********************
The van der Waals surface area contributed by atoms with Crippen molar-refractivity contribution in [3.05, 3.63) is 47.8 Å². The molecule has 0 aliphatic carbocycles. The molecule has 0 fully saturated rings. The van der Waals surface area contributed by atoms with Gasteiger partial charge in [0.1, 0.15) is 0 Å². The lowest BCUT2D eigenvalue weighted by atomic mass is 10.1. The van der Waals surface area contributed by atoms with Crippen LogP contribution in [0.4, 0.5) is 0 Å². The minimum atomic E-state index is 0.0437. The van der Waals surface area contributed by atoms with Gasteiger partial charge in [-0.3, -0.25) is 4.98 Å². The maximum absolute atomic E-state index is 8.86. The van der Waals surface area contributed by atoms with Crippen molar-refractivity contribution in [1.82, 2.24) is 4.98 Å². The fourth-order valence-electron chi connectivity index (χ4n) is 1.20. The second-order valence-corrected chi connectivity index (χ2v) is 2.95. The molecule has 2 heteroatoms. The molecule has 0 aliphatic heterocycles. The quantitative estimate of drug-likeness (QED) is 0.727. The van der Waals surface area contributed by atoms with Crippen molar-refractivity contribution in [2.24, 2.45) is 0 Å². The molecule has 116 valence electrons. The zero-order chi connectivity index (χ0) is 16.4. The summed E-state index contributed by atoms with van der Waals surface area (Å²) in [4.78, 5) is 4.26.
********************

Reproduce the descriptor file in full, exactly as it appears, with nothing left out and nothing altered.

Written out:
The van der Waals surface area contributed by atoms with Crippen molar-refractivity contribution in [3.05, 3.63) is 47.8 Å². The molecule has 0 aliphatic carbocycles. The molecule has 0 fully saturated rings. The van der Waals surface area contributed by atoms with Gasteiger partial charge in [0.1, 0.15) is 0 Å². The lowest BCUT2D eigenvalue weighted by atomic mass is 10.1. The van der Waals surface area contributed by atoms with Crippen LogP contribution in [0.4, 0.5) is 0 Å². The minimum atomic E-state index is 0.0437. The van der Waals surface area contributed by atoms with Gasteiger partial charge in [-0.3, -0.25) is 4.98 Å². The maximum absolute atomic E-state index is 8.86. The van der Waals surface area contributed by atoms with Crippen molar-refractivity contribution in [1.82, 2.24) is 4.98 Å². The fourth-order valence-electron chi connectivity index (χ4n) is 1.20. The second-order valence-corrected chi connectivity index (χ2v) is 2.95. The molecule has 2 heteroatoms. The molecule has 0 aliphatic heterocycles. The quantitative estimate of drug-likeness (QED) is 0.727. The van der Waals surface area contributed by atoms with Crippen molar-refractivity contribution in [2.24, 2.45) is 0 Å². The molecule has 116 valence electrons. The zero-order chi connectivity index (χ0) is 16.4. The summed E-state index contributed by atoms with van der Waals surface area (Å²) in [4.78, 5) is 4.26.